Vector-borne Diseases Growing as Threats to U.S. Public Health: Climate Change, Travel Linked to Illness

Kim Krisberg

Disclosures

Nations Health. 2010;40(7) 

Abstract and Introduction

Introduction

Last fall, an old resident returned to the beaches of Florida, though it certainly was not welcome and officials are determined to see its visit cut short.

The unwanted visitor is mosquito-borne dengue, which made headlines this summer after public health officials found that 5 percent of Key West residents showed recent exposure to the virus. The problem began late last year with 27 reported cases, prompting immediate responses from local health and mosquito control officials. Winter came and went with no more reported cases, and health officials hoped that it meant the end of dengue's stay. But April saw another case with more after that, finally leading to the headline-grabbing Key West study, which began after the initial cases in 2009.

"These people had not traveled outside of Florida, so we need to determine if these cases are an isolated occurrence or if dengue has once again become endemic in the continental United States," said Harold Margolis, chief of the dengue branch at the Centers for Disease Control and Prevention.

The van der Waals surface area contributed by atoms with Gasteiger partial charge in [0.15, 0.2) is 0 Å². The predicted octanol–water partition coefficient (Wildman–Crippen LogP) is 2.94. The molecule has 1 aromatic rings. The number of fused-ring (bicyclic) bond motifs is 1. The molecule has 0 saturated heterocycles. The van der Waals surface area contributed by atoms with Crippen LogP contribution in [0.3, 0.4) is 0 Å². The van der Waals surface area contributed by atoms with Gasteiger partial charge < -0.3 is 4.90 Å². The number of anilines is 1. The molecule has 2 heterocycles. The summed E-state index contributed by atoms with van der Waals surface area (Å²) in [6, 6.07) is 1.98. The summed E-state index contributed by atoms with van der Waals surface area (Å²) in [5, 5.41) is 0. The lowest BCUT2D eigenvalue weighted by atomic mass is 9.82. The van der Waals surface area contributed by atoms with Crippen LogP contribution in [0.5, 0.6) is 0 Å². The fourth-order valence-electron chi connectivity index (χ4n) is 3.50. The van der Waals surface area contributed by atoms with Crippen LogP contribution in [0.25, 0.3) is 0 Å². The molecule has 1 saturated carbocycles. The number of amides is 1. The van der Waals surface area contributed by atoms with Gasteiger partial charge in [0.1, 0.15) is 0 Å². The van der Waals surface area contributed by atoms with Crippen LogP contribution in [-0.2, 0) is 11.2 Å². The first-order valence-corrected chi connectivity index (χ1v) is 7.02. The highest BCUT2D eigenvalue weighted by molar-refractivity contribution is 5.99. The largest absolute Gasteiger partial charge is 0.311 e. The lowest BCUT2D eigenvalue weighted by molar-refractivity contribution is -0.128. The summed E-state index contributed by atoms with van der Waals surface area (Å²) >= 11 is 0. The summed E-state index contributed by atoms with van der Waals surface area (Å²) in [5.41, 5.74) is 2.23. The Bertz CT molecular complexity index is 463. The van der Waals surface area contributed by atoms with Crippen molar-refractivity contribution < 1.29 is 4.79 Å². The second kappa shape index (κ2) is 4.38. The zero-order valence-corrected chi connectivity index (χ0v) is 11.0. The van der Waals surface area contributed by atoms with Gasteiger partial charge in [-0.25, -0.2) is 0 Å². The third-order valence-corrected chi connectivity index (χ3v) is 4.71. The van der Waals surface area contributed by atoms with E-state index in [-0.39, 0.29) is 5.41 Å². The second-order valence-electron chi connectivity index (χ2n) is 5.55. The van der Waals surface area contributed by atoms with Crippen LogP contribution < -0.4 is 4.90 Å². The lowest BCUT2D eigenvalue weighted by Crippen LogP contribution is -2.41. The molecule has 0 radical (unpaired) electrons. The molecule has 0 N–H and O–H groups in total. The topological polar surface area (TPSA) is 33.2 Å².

With the last reported Florida dengue outbreak in 1934, its recent re-emergence has health officials worried that with the right conditions, the virus could gain a new foothold in its old stomping grounds. Health officials also worry that outbreaks such as the dengue one are part of a growing trend that could be poised to get worse — that changing climates, more travel and urbanization mean vector-borne, once-tropical diseases such as dengue and West Nile virus are not only here to stay, but are on the move.

"This is not going away," said Peter Hotez, president-elect of the American Society of Tropical Medicine and Hygiene. "I actually think that this is a bigger threat than many of the biodefense pathogens that we're spending huge amounts of money on. Dengue and other vector-borne diseases are a true homeland security threat."

Experts have long warned that warmer temperatures due to climate change will make it easier for vector-borne diseases to spread. For example, a study in the April issue of Environmental Health Perspectives on the northward expansion of a species of tick and the emergence of Lyme disease in Canada said the tick's movement is "possibly facilitated by a warming climate."